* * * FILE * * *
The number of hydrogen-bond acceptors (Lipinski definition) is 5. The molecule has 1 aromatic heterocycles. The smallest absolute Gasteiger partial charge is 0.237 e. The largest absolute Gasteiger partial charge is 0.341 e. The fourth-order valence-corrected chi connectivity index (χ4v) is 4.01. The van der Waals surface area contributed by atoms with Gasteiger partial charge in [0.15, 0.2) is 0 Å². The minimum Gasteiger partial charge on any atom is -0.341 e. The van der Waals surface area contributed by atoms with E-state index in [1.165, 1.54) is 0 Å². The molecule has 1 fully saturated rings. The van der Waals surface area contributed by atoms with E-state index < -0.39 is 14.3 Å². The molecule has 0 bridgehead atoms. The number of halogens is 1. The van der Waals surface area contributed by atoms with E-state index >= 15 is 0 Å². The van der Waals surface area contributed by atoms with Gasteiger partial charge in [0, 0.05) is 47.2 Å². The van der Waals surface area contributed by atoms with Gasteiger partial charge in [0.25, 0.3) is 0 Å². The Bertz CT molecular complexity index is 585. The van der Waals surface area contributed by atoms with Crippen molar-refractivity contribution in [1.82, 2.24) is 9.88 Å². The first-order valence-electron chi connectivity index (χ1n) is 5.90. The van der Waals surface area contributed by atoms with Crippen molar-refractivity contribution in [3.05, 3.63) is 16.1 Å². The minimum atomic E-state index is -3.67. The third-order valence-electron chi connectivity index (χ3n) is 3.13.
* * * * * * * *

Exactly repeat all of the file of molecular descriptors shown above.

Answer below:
The number of hydrogen-bond acceptors (Lipinski definition) is 5. The molecule has 1 aromatic heterocycles. The smallest absolute Gasteiger partial charge is 0.237 e. The largest absolute Gasteiger partial charge is 0.341 e. The fourth-order valence-corrected chi connectivity index (χ4v) is 4.01. The van der Waals surface area contributed by atoms with Gasteiger partial charge in [0.15, 0.2) is 0 Å². The minimum Gasteiger partial charge on any atom is -0.341 e. The van der Waals surface area contributed by atoms with E-state index in [1.165, 1.54) is 0 Å². The molecule has 1 fully saturated rings. The van der Waals surface area contributed by atoms with E-state index < -0.39 is 14.3 Å². The molecule has 0 bridgehead atoms. The number of halogens is 1. The van der Waals surface area contributed by atoms with E-state index >= 15 is 0 Å². The van der Waals surface area contributed by atoms with Gasteiger partial charge in [0, 0.05) is 47.2 Å². The van der Waals surface area contributed by atoms with Gasteiger partial charge in [0.25, 0.3) is 0 Å². The Bertz CT molecular complexity index is 585. The van der Waals surface area contributed by atoms with Crippen molar-refractivity contribution in [1.82, 2.24) is 9.88 Å². The first-order valence-electron chi connectivity index (χ1n) is 5.90. The van der Waals surface area contributed by atoms with Crippen molar-refractivity contribution in [3.05, 3.63) is 16.1 Å². The minimum atomic E-state index is -3.67. The third-order valence-electron chi connectivity index (χ3n) is 3.13.